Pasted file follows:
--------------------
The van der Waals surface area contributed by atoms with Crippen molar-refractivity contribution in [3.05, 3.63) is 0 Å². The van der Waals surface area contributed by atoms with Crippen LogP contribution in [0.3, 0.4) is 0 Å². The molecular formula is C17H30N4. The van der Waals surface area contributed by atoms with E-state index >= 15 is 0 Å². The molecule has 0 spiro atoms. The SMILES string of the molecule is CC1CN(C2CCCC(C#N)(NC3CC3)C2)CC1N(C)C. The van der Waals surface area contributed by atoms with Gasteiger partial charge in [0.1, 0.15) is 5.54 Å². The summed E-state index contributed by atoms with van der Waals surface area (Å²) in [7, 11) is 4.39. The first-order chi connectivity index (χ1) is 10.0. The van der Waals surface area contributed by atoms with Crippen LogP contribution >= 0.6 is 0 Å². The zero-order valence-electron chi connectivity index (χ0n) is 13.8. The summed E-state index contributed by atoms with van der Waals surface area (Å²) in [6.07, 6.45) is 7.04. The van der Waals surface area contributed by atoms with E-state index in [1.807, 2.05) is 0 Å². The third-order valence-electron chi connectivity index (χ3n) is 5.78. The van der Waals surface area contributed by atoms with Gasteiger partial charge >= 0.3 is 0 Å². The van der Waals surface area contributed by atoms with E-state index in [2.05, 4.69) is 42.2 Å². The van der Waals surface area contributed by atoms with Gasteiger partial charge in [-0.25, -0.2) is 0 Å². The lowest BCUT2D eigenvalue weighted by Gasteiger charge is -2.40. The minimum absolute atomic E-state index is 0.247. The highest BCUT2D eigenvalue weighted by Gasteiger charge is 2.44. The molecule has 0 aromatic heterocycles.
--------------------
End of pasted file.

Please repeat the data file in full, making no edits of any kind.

The van der Waals surface area contributed by atoms with Crippen molar-refractivity contribution in [3.05, 3.63) is 0 Å². The van der Waals surface area contributed by atoms with Crippen LogP contribution in [0.3, 0.4) is 0 Å². The molecular formula is C17H30N4. The van der Waals surface area contributed by atoms with E-state index >= 15 is 0 Å². The molecule has 0 spiro atoms. The SMILES string of the molecule is CC1CN(C2CCCC(C#N)(NC3CC3)C2)CC1N(C)C. The van der Waals surface area contributed by atoms with Gasteiger partial charge in [0.1, 0.15) is 5.54 Å². The summed E-state index contributed by atoms with van der Waals surface area (Å²) in [7, 11) is 4.39. The first-order chi connectivity index (χ1) is 10.0. The van der Waals surface area contributed by atoms with Crippen LogP contribution >= 0.6 is 0 Å². The zero-order valence-electron chi connectivity index (χ0n) is 13.8. The summed E-state index contributed by atoms with van der Waals surface area (Å²) in [6.07, 6.45) is 7.04. The van der Waals surface area contributed by atoms with E-state index in [1.807, 2.05) is 0 Å². The third-order valence-electron chi connectivity index (χ3n) is 5.78. The van der Waals surface area contributed by atoms with Gasteiger partial charge >= 0.3 is 0 Å². The van der Waals surface area contributed by atoms with E-state index in [2.05, 4.69) is 42.2 Å². The van der Waals surface area contributed by atoms with Gasteiger partial charge in [-0.25, -0.2) is 0 Å². The lowest BCUT2D eigenvalue weighted by Gasteiger charge is -2.40. The minimum absolute atomic E-state index is 0.247. The highest BCUT2D eigenvalue weighted by Gasteiger charge is 2.44. The molecule has 0 aromatic heterocycles.